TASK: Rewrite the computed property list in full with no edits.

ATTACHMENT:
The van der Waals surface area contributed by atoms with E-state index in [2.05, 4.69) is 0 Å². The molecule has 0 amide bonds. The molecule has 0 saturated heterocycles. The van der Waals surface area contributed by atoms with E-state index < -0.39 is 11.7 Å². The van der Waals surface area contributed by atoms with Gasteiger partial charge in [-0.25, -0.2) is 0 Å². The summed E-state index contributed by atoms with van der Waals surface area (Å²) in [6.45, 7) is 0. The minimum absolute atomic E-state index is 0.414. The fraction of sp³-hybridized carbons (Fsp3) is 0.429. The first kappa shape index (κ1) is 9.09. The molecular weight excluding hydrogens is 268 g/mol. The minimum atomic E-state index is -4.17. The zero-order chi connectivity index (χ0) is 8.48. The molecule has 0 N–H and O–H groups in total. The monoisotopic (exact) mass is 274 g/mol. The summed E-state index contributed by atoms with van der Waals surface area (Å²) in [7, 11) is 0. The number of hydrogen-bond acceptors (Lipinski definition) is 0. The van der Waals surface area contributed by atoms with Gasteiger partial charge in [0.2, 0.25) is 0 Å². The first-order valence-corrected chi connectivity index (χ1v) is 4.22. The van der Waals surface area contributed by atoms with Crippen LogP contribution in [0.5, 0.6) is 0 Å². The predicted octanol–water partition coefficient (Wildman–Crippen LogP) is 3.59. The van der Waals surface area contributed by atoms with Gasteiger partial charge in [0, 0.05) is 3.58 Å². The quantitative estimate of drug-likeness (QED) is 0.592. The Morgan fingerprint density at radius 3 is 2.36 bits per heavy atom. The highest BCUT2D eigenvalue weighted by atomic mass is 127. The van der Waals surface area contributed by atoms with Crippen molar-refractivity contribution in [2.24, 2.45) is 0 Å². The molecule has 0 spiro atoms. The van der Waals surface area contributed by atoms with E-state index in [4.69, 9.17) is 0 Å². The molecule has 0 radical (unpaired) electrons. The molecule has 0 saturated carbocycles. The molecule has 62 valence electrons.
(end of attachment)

The van der Waals surface area contributed by atoms with E-state index in [2.05, 4.69) is 0 Å². The molecule has 0 amide bonds. The molecule has 0 saturated heterocycles. The van der Waals surface area contributed by atoms with E-state index < -0.39 is 11.7 Å². The van der Waals surface area contributed by atoms with Gasteiger partial charge in [-0.25, -0.2) is 0 Å². The summed E-state index contributed by atoms with van der Waals surface area (Å²) in [6.45, 7) is 0. The minimum absolute atomic E-state index is 0.414. The fraction of sp³-hybridized carbons (Fsp3) is 0.429. The first kappa shape index (κ1) is 9.09. The molecular weight excluding hydrogens is 268 g/mol. The minimum atomic E-state index is -4.17. The zero-order chi connectivity index (χ0) is 8.48. The molecule has 0 N–H and O–H groups in total. The monoisotopic (exact) mass is 274 g/mol. The summed E-state index contributed by atoms with van der Waals surface area (Å²) in [7, 11) is 0. The number of hydrogen-bond acceptors (Lipinski definition) is 0. The van der Waals surface area contributed by atoms with Gasteiger partial charge in [0.2, 0.25) is 0 Å². The first-order valence-corrected chi connectivity index (χ1v) is 4.22. The van der Waals surface area contributed by atoms with Crippen LogP contribution in [0.5, 0.6) is 0 Å². The predicted octanol–water partition coefficient (Wildman–Crippen LogP) is 3.59. The van der Waals surface area contributed by atoms with Gasteiger partial charge in [0, 0.05) is 3.58 Å². The quantitative estimate of drug-likeness (QED) is 0.592. The Morgan fingerprint density at radius 3 is 2.36 bits per heavy atom. The highest BCUT2D eigenvalue weighted by atomic mass is 127. The van der Waals surface area contributed by atoms with Crippen molar-refractivity contribution in [2.24, 2.45) is 0 Å². The molecule has 0 spiro atoms. The van der Waals surface area contributed by atoms with E-state index in [4.69, 9.17) is 0 Å². The molecule has 0 radical (unpaired) electrons. The molecule has 0 saturated carbocycles. The molecule has 62 valence electrons.